You want me to do what?!? A mobile strategy challenge!

by Brian Katz on March 14, 2012 · 17 comments

I recently gave a presentation at the Consumerization of IT in the Enterprise conference in San Francisco. It was a lot fun and generated a ton of comments and questions at the end – which was part of the point. The last slide of my deck I issued a challenge to the audience. I wanted them to change their way of thinking. I spent the whole presentation on Securing the Mobile Enterprise building up to the the fact that most businesses were approaching mobile strategy using legacy thinking and now was the time to get out of the habit.

We have spent the last 20 years in the enterprise doing one thing. We track assets. We label every machine that goes out with some sort of asset tag, we stick in it our CMDB (Change Management Data Base) and only worry about it once a year when it is time to do the annual audit. We manage devices. We look to secure every device and every endpoint. We have two goals in mind. To keep the nasties out while keeping our data in. What has that brought us to? Security makes sure we encrypt our laptops. We run anti-virus and anti-malware suites. We surf the Internet through locked down proxy servers. We essentially use everything in our arsenal to lock down corporate devices. What is the net effect of this? Your machine slows down and you have such a bad user experience that you spend every second of your time figuring out how to get around these standard protections. You ask around IT to see if there’s a way around the proxy servers, you bring in a MiFi to get around the proxy server. You figure out if there is a way to turn everything off and, in the end, all you end up doing is an end run around security and exposing everything under the skirt.

These are those little dirty secrets that every enterprise has. We know that we have already lost data outside our perimeters, not because someone stole it, but because people are trying to get their work done. You have the executive who emails a document to his home email address so they can work on it at night. You have some who have found a way to put their data in Dropbox, Box, or Sugar Sync. Let’s not forget the USB drives that everyone has and, of course, some phones act just like a USB stick these days, allowing you to put it in disk mode and move data to it. The issue is that security just takes this as a sign to find new ways to lock devices down and control the endpoints.

The challenge is to use the Consumerization of IT to go with a whole new approach. It’s time to let the data flow free and give it the opportunity to live everywhere. Build APIs that allow people to access the data that they need on whatever device they want to use. Work on moving away from managing the devices by completely locking them down and move towards securing the data. Work on ways to encrypt the data while it lies on site. When it moves out of its repository and through the intertubes that we call the web it flows through secure tunnels (notice I didn’t say VPN) and when it arrives at its final destination, whether it be desktop, laptop, smartphone or tablet, the data is encrypted while at rest. Build the keys into the apps that you design to use that data. Use 2-factor authentication by using certificates to enable access to the data. What happens if one loses the device? Revoke the keys. Render the data unusable. Instead of using everything in your arsenal to essentially make many peoples’ jobs harder, help them to embrace the Consumerization of IT by changing the way you think about your assets. You have two important assets, your data and your people. Stop focusing on devices, endpoints and ways that data can be stolen, instead, look to enable your people to use use your data to affect the progress of moving your organization forward.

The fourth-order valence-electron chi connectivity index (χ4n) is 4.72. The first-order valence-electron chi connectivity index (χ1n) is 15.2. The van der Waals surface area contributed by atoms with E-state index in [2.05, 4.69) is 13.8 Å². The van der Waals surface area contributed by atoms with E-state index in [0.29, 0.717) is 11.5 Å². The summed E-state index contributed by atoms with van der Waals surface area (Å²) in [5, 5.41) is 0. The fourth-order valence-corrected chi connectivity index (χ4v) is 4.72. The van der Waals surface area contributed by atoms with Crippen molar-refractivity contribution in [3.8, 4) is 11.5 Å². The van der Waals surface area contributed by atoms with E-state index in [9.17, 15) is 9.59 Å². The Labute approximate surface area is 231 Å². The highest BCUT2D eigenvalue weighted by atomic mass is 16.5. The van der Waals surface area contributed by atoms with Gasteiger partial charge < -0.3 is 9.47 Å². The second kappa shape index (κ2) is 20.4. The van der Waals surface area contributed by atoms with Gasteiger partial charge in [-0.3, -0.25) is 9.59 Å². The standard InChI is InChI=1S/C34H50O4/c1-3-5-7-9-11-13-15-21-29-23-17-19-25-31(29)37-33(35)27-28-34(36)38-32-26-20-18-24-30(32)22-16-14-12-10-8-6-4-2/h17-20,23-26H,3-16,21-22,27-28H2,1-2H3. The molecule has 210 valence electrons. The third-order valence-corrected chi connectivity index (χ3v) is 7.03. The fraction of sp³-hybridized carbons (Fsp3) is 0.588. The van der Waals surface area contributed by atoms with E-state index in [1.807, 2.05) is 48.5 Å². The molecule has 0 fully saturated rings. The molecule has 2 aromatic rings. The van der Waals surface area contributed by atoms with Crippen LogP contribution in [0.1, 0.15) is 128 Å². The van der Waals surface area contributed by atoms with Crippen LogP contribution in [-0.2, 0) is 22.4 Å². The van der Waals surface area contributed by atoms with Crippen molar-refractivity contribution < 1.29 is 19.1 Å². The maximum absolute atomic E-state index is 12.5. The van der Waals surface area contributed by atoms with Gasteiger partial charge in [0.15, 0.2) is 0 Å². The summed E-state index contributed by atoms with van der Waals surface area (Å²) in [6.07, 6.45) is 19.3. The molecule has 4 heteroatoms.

{ 4 comments… read them below or add one }

Walter Paley March 14, 2012 at 12:18 pm

Well said, Brian. I think this may be the best effect of BYOD… it has forced us to develop the more elegant, less intrusive security protocols. By not owning the hardware, IT finally realized that the device is not the asset, as you say. Now that we have moved past that archaic thinking, even corporate-owned device models can reap the benefits as security focuses on the data – the true asset – and allows the device to remain fully functional.


Benjamin Robbins March 15, 2012 at 8:16 am

Brian – a well timed challenge to look at data from a new perspective – something that isn’t locked in a single app or format – but something that flows freely from one functional point to another. This challenge covers not only IT but how we work as well.


Bob_Egan March 16, 2012 at 11:16 pm

Brian. Good post. Enterprises would do well to take a page from the financial services sector and start to think about managing their information flows like payment transactions. Sure there are endpoint considerations, but like with byod they’re a means to end and should not be the focus. It’s the data security and routing that need to be the focus.

Keep up the great insights. You rock.


Susan Yaggey May 30, 2012 at 2:48 pm

susan yaggey to comment later have not read all information ? what want me to do


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